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The History of Maritime Piracy

Cindy Vallar, Editor & Reviewer
P.O. Box 425, Keller, TX  76244-0425


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Books for Adults - Nonfiction

Cover Art: Pirates of Barbary
Pirates of Barbary: Corsairs, Conquests and Captivity in the 17th-Century Mediterranean
By Adrian Tinniswood
Jonathan Cape, 2010, ISBN 978-0-224-08526-7, £20.00
Penguin USA, Nov. 2010, 9781594487743, $26.95

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As Somali pirates are the thorn in maritime shipping today, so were the Barbary Corsairs of North Africa four centuries ago. Many histories on this topic cover either the entire period in which these pirates and privateers hunted, or they focus on the 19th century, when nations of the west finally succeeded in curtailing these corsairs. Tinniswood, however, examines them during a period when westerners introduced them to the round ships, those of western construction that permitted the corsairs to sail as far away as Iceland to acquire booty and slaves. The principal perspective is from that of the English, although American and other western nations are included.
 
Early chapters focus on infamous corsairs and Europeans who sailed for the Barbary States, some of whom turned Turk (converted to Islam and attacked ships of Christian nations): Khair ad-Din, John Ward, Sir Francis Verney, Simon Danseker, Peter Eston, Sir Henry Mainwaring, and Jan Janszoon of Haarlem. Also intertwined through the information presented here are first-hand accounts of corsair raids, their captives, and how the various governments attempted to deal with the pirates, oftentimes with little success. Barbary perspectives are shared to provide a well-rounded picture of this seventeenth-century problem.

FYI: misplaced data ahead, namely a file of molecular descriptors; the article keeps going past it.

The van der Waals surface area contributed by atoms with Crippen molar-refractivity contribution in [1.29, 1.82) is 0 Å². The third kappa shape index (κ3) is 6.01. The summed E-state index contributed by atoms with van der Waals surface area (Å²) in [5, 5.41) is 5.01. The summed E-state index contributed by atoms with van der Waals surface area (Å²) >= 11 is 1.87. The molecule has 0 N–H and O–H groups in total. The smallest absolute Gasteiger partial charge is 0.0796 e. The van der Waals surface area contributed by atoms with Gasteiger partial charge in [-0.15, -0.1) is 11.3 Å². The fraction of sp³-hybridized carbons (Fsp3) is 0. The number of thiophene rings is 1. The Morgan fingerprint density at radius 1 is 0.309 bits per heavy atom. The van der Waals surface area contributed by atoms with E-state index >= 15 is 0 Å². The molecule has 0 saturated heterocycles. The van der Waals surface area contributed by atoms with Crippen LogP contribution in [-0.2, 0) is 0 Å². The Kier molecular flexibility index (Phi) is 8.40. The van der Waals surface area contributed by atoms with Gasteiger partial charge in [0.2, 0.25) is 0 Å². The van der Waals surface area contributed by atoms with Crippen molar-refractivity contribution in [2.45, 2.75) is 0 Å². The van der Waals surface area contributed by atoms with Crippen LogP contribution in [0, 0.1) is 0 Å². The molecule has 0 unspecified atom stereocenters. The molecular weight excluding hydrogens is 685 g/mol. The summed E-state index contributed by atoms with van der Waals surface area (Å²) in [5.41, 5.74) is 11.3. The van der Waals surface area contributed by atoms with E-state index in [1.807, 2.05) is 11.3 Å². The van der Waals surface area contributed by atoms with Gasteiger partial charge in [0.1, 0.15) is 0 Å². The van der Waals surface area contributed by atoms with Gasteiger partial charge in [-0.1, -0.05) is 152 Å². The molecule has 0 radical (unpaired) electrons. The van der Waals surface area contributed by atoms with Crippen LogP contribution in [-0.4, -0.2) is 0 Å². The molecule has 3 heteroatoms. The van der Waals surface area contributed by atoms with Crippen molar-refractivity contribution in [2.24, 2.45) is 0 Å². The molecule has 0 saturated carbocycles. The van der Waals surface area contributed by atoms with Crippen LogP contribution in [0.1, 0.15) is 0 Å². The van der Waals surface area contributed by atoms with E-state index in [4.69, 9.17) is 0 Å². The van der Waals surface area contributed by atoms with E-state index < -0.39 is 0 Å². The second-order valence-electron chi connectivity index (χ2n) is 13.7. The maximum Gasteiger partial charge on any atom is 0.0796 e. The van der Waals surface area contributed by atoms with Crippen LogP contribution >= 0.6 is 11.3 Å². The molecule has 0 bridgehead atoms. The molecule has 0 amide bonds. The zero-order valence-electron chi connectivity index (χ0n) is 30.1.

Maps, illustrations, and quotes from primary documents enliven and emphasize the narrative. One stellar chapter that captures the readerís imagination is the recounting of Murad Raisí attack on Baltimore, Ireland and the plight of the nearly one hundred captives he took with him. Chapter notes, a bibliography, and an index round out this highly readable and understandable story of a truly frightening episode in maritime history. Whether readers are interested in delving deeper into a particular time in Barbary corsair history or just want a good introduction to these corsairs and their exploits, Pirates of Barbary fits the bill.
 
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Review Copyrighted ©2010 Cindy Vallar


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